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Averted vision is a technique for viewing faint objects which uses peripheral vision. It involves not looking directly at the object, but looking a little off to the side, while continuing to concentrate on the object. This subject is discussed in the popular astronomy literature but only a few rigorous studies have quantified the effect. However, the technique is based on well-known properties regarding the structure of the eye.
It is claimed[by whom?] this technique is most useful to astronomers for viewing large but faint nebulae and star clusters. By developing the technique, some observers report[by whom?] a gain of up to three or four magnitudes (15:1 to 40:1). Others report[by whom?] no appreciable improvement.
There is some evidence that the technique has been known since ancient times, as it seems to have been reported by Aristotle while observing the star cluster now known as M41. This technique of being able to see very dim lights over a long distance has also been passed down over hundreds of generations of sailors whose duties included standing lookout watches, making one better able to spot dim lights from other ships or shore locations at night.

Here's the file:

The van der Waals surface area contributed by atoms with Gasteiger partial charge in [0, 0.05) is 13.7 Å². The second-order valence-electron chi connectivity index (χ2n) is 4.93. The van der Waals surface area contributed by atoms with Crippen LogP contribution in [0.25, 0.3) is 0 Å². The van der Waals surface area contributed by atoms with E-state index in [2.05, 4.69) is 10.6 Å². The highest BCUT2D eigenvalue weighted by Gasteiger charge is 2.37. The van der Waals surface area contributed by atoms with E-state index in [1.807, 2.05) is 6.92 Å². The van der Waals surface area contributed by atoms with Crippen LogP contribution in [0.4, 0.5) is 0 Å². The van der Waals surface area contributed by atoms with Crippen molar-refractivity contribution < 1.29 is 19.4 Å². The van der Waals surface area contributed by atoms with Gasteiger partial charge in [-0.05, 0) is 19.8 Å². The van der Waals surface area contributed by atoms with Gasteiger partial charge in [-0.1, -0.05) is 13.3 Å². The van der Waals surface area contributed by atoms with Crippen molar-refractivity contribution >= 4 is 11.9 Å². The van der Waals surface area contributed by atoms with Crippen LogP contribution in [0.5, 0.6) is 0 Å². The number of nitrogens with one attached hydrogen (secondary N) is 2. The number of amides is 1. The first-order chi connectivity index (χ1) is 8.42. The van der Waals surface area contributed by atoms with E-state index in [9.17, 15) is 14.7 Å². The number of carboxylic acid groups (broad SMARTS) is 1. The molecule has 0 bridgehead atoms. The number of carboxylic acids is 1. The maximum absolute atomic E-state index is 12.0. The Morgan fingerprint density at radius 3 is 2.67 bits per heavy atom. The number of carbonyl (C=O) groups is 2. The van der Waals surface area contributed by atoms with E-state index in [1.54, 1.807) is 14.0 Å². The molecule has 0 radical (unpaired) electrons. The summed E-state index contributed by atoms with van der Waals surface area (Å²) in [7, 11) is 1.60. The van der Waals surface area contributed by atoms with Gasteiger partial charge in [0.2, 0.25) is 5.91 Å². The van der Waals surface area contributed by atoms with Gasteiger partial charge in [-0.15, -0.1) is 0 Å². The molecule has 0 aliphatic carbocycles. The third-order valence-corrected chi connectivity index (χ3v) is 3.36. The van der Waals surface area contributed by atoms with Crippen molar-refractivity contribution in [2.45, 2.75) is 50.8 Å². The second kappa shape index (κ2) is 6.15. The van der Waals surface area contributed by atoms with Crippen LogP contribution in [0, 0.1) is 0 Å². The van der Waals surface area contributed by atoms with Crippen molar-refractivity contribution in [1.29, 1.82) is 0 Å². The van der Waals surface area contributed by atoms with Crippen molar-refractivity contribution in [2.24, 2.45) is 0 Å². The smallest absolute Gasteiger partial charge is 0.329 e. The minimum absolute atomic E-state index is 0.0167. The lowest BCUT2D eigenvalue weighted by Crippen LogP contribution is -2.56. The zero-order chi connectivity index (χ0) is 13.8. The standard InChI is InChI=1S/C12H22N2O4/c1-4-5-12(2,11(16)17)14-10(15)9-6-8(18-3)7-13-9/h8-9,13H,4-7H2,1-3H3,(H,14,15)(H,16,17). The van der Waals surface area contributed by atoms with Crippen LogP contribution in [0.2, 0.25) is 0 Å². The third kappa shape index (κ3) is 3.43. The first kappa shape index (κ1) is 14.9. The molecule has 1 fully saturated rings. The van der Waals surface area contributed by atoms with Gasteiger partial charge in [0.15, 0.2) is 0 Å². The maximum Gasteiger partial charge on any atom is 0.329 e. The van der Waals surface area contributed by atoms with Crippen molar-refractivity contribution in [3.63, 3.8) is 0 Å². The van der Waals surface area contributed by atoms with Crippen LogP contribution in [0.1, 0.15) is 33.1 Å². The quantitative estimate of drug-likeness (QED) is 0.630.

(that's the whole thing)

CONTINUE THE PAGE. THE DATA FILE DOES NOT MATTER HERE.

It also matters whether you avert right or left. The most effective direction is that which places the object on the nasal side of the vision. This avoids the possibility the object will be imaged on the blind spot at approximately 15 degrees on the temporal side of the line of sight. So, for right-eyed observers it is best to shift to the right, and for left-eye observers it is best to shift to the left. Some people[who?] also claim that it is better to avert up instead of down. The best thing to do is practice and find the best location for one's own eyes.
A similar technique is called scope rocking, which is done by simply moving the telescope back and forth slightly to move the object around in the field of view. This technique is based on the fact that the visual system is more sensitive to motion than to static objects.
Averted vision works because there are virtually no rods (cells which detect dim light in black and white) in the fovea: a small area in the center of the eye. The fovea contains primarily cone cells, which serve as bright light and color detectors and are not as useful during the night. This situation results in a decrease in visual sensitivity in central vision at night. Based on the early work of Osterberg (1935), and later confirmed by modern adaptive optics, the density of the rod cells usually reaches a maximum around 20 degrees off the center of vision.
The resolution of the eye, its ability to resolve fine detail, falls off rapidly beyond 0.6 degrees from the line of sight as illustrated by Anstis (1974). It is four times poorer at 10 degrees radius as it is within the 0.6 degree radius from the line of sight.